- 2 Tbsp. Dry Marsala
- 2 Tbsp. Butter
- 2 Tbsp. Flour
- 2 c. Whole Milk
- 1 Dried Bay Leaf
- freshly grated Nutmeg
- 8 oz. Aged Provolone or Fontina Cheese, grated
- Preheat oven to 400°.
- Make the crepe batter. Mix together the crepe ingredients until smooth. Allow to rest for at least 30 minutes.
- Meanwhile, rub the flesh of the squash with a little olive oil and sprinkle with salt. Roast until tender about 45 minutes. Allow to cool enough to handle, scoop out the flesh, and, using a food processor, puree until smooth. Season with salt and pepper.
- While the squash is roasting, make the mushroom duxelles. Place the quartered fresh mushrooms, the porcini, and the shallot in a food processor and pulse until the mushrooms are finely minced. Heat 2 Tbsp. butter in a wide sauté pan. Add the mushroom mixture and sauté until the pan is quite dry, 10-15 minutes. Season with salt, add the Marsala, and continue to sauté until the pan is dry again, another 10 minutes or so. Taste. Season with black pepper and additional salt, as needed.
- While the mushrooms are cooking, make the béchamel. See, it's all about multi-tasking! Heat the milk and bay leaf in a small saucepan to almost a boil. In a medium saucepan, make a roux with the butter and flour. Melt the butter over medium-high heat and whisk in the flour. Cook, stirring often, until the mixture turns a light golden and it loses its raw flour taste. Slowly pour the hot milk into the pan, whisking constantly. Continue to whisk until the sauce thickens, about 10 minutes. Season with salt, pepper, and a few gratings of nutmeg. Transfer to a small bowl and cover the top with plastic until you're ready to use it so the sauce won't develop a film on top.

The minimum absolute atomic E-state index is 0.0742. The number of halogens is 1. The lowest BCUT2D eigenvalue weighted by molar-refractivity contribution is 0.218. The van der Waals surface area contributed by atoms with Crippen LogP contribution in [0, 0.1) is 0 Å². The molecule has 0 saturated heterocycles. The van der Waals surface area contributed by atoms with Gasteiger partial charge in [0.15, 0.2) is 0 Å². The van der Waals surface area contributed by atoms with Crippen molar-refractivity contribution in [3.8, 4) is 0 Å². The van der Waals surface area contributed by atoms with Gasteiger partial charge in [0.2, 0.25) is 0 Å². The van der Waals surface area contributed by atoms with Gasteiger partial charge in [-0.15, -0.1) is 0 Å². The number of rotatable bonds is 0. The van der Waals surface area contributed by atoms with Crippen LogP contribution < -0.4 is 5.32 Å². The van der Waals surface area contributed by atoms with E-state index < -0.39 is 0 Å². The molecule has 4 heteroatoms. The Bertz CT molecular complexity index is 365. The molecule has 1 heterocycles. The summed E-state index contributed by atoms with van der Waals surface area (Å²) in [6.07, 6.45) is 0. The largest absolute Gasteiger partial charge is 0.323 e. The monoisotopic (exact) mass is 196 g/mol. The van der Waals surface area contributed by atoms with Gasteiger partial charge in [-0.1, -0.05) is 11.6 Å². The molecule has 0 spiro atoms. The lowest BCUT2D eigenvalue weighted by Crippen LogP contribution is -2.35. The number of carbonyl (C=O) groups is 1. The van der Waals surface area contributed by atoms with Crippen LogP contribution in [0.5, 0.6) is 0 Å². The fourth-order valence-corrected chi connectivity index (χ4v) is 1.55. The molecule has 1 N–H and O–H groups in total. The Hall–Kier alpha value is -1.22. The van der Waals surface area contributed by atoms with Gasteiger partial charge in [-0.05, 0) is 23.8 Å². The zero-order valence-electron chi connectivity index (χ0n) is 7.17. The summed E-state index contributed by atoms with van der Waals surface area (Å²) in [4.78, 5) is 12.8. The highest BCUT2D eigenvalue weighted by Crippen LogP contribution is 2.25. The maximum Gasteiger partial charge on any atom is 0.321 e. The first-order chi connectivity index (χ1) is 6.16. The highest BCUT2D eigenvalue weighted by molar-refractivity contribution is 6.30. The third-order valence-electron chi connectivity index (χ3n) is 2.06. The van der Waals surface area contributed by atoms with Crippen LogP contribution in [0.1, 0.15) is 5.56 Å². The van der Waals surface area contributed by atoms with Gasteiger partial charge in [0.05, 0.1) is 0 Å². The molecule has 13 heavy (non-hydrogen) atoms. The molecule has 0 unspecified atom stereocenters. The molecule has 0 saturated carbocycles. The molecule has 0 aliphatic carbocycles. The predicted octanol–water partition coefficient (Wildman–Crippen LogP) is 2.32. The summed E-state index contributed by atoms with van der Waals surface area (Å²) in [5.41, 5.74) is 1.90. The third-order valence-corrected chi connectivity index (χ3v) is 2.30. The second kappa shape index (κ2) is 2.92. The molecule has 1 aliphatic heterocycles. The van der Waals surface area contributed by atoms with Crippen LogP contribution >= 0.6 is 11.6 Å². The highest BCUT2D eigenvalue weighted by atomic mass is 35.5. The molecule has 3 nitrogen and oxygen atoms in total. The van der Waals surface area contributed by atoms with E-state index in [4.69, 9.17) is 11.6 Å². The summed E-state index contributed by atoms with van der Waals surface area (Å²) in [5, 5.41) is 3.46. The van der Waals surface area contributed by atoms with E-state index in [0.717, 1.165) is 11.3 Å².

- Next, make the crepes. Heat a crepe pan (or any non-stick frying pan) over medium-high heat. Using a paper towel, apply a thin layer of vegetable oil to the pan. Pour about ⅓ c. of the batter into the pan and quickly swirl it around until it coats the bottom of the pan. If your batter seems too thick to accomplish this, thin it out with more milk. Cook until the crepe releases from the bottom of the pan, about 1 minute. Flip and cook on the other side for 30 seconds or until golden. Transfer to a plate and repeat until you are out of batter.
- Time to assemble the lasagna! Butter a spring-form pan. Create a base with a crepe. My crepes were not quite large enough to make a full layer, so I pieced each layer together with 1 full crepe and pieces of another. It didn't make any difference in how the end product looked or tasted. Spread the crepe with about 1/3 of the béchamel sauce followed by 1/3 of the mushrooms. Sprinkle with a little cheese, then top with another layer of crepes. Spread the crepe with about 1/2 of the squash puree, sprinkle with cheese, and top with another crepe. Repeat. End with a béchamel and mushroom layer topped with plenty of cheese. Cover the lasagna loosely with foil with a few holes in the top to let the steam escape. Make sure the foil does not touch the cheese or it will pull it all off when you remove it. Place the spring-form pan on a baking sheet and bake at 375° for 30 minutes. Remove the foil and bake for another 15-20 minutes until the cheese is melted and the edges start to crisp. Allow to cool for 15 minutes (it will be much easier to cut) before serving.
My oh my, what a delicious looking lasagna and vegetarian to boot. This post is golden! Especially the duxelles part…I’ve never heard of it before but I’m sure going to try it with some crusty bread now!
Another good food and recipe from you. Thanks. I am adding this to my fav and list to make. Thanks.
When did you say you’re having us over for dinner and do I get to pick what you make? I vote for this! Dad won’t even miss the meat! I wish your Nonna and Zia could try some of your cooking – they’d be so proud!
Whenever you want! As I was making this, I was thinking about how I could “Dad-ify” it. Maybe Bolognese instead of the squash? And I wish I’d had more opportunities to learn from zia and nonna…I’m sure they could school me.
Mushrooms Canada says
This is such a creative recipe! I absolutely love the fall flavours in this dish, perfect for our upcoming Thanksgiving! Thanks for sharing…